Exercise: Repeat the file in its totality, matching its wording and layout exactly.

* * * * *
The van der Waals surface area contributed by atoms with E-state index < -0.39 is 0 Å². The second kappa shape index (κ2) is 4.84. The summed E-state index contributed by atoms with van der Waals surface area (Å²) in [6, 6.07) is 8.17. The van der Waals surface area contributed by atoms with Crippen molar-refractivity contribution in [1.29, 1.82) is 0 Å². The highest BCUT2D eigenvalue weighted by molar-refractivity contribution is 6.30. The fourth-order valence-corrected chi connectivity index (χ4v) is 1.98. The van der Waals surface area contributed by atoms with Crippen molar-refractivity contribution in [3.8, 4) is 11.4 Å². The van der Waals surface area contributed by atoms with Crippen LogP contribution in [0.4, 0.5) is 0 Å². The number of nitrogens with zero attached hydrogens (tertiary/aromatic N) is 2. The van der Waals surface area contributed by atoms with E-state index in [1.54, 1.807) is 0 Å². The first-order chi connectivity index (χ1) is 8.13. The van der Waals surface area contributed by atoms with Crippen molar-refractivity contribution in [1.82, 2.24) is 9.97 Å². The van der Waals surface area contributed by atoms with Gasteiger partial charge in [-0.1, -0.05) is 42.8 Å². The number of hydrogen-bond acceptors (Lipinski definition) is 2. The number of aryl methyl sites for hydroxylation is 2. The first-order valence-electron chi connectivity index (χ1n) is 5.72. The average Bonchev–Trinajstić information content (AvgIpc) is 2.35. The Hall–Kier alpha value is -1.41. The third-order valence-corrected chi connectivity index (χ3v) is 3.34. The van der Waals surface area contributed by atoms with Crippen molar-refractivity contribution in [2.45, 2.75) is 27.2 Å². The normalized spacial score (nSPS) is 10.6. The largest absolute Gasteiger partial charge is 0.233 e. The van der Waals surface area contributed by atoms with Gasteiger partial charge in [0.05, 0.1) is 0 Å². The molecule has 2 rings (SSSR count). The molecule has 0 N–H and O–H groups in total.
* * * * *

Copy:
The van der Waals surface area contributed by atoms with E-state index < -0.39 is 0 Å². The second kappa shape index (κ2) is 4.84. The summed E-state index contributed by atoms with van der Waals surface area (Å²) in [6, 6.07) is 8.17. The van der Waals surface area contributed by atoms with Crippen molar-refractivity contribution in [1.29, 1.82) is 0 Å². The highest BCUT2D eigenvalue weighted by molar-refractivity contribution is 6.30. The fourth-order valence-corrected chi connectivity index (χ4v) is 1.98. The van der Waals surface area contributed by atoms with Crippen molar-refractivity contribution in [3.8, 4) is 11.4 Å². The van der Waals surface area contributed by atoms with Crippen LogP contribution in [0.4, 0.5) is 0 Å². The number of nitrogens with zero attached hydrogens (tertiary/aromatic N) is 2. The van der Waals surface area contributed by atoms with E-state index in [1.54, 1.807) is 0 Å². The first-order chi connectivity index (χ1) is 8.13. The van der Waals surface area contributed by atoms with Crippen molar-refractivity contribution in [1.82, 2.24) is 9.97 Å². The van der Waals surface area contributed by atoms with Gasteiger partial charge in [-0.1, -0.05) is 42.8 Å². The number of hydrogen-bond acceptors (Lipinski definition) is 2. The number of aryl methyl sites for hydroxylation is 2. The first-order valence-electron chi connectivity index (χ1n) is 5.72. The average Bonchev–Trinajstić information content (AvgIpc) is 2.35. The Hall–Kier alpha value is -1.41. The third-order valence-corrected chi connectivity index (χ3v) is 3.34. The van der Waals surface area contributed by atoms with Crippen molar-refractivity contribution in [2.45, 2.75) is 27.2 Å². The normalized spacial score (nSPS) is 10.6. The largest absolute Gasteiger partial charge is 0.233 e. The van der Waals surface area contributed by atoms with Gasteiger partial charge in [0.05, 0.1) is 0 Å². The molecule has 2 rings (SSSR count). The molecule has 0 N–H and O–H groups in total.